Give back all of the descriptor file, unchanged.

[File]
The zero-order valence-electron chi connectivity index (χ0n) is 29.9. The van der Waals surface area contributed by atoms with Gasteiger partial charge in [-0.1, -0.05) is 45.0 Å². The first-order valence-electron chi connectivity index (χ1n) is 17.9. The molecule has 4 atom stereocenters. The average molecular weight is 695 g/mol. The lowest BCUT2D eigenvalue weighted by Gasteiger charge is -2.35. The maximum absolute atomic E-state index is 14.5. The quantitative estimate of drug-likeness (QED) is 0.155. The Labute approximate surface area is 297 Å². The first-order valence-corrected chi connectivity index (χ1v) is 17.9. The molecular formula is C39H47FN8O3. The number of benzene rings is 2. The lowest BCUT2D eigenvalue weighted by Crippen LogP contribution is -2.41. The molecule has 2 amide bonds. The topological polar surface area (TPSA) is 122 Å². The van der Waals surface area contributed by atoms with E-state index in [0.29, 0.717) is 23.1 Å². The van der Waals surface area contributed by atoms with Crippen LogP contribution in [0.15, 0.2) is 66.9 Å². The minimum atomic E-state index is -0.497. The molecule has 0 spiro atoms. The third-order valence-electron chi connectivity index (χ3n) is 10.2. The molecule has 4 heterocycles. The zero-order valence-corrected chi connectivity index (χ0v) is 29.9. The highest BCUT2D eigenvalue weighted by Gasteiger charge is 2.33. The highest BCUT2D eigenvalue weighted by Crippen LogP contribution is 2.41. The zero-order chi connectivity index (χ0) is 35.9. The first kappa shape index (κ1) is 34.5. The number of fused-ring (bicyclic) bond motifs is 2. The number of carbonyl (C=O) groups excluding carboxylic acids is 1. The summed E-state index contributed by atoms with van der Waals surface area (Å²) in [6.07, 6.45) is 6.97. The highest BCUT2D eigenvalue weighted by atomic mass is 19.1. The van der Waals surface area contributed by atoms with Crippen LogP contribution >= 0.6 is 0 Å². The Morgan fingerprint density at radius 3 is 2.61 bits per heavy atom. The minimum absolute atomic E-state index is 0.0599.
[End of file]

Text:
The zero-order valence-electron chi connectivity index (χ0n) is 29.9. The van der Waals surface area contributed by atoms with Gasteiger partial charge in [-0.1, -0.05) is 45.0 Å². The first-order valence-electron chi connectivity index (χ1n) is 17.9. The molecule has 4 atom stereocenters. The average molecular weight is 695 g/mol. The lowest BCUT2D eigenvalue weighted by Gasteiger charge is -2.35. The maximum absolute atomic E-state index is 14.5. The quantitative estimate of drug-likeness (QED) is 0.155. The Labute approximate surface area is 297 Å². The first-order valence-corrected chi connectivity index (χ1v) is 17.9. The molecular formula is C39H47FN8O3. The number of benzene rings is 2. The lowest BCUT2D eigenvalue weighted by Crippen LogP contribution is -2.41. The molecule has 2 amide bonds. The topological polar surface area (TPSA) is 122 Å². The van der Waals surface area contributed by atoms with E-state index in [0.29, 0.717) is 23.1 Å². The van der Waals surface area contributed by atoms with Crippen LogP contribution in [0.15, 0.2) is 66.9 Å². The minimum atomic E-state index is -0.497. The molecule has 0 spiro atoms. The third-order valence-electron chi connectivity index (χ3n) is 10.2. The molecule has 4 heterocycles. The zero-order valence-corrected chi connectivity index (χ0v) is 29.9. The highest BCUT2D eigenvalue weighted by Gasteiger charge is 2.33. The highest BCUT2D eigenvalue weighted by Crippen LogP contribution is 2.41. The zero-order chi connectivity index (χ0) is 35.9. The first kappa shape index (κ1) is 34.5. The number of fused-ring (bicyclic) bond motifs is 2. The number of carbonyl (C=O) groups excluding carboxylic acids is 1. The summed E-state index contributed by atoms with van der Waals surface area (Å²) in [6.07, 6.45) is 6.97. The highest BCUT2D eigenvalue weighted by atomic mass is 19.1. The van der Waals surface area contributed by atoms with Crippen LogP contribution >= 0.6 is 0 Å². The Morgan fingerprint density at radius 3 is 2.61 bits per heavy atom. The minimum absolute atomic E-state index is 0.0599.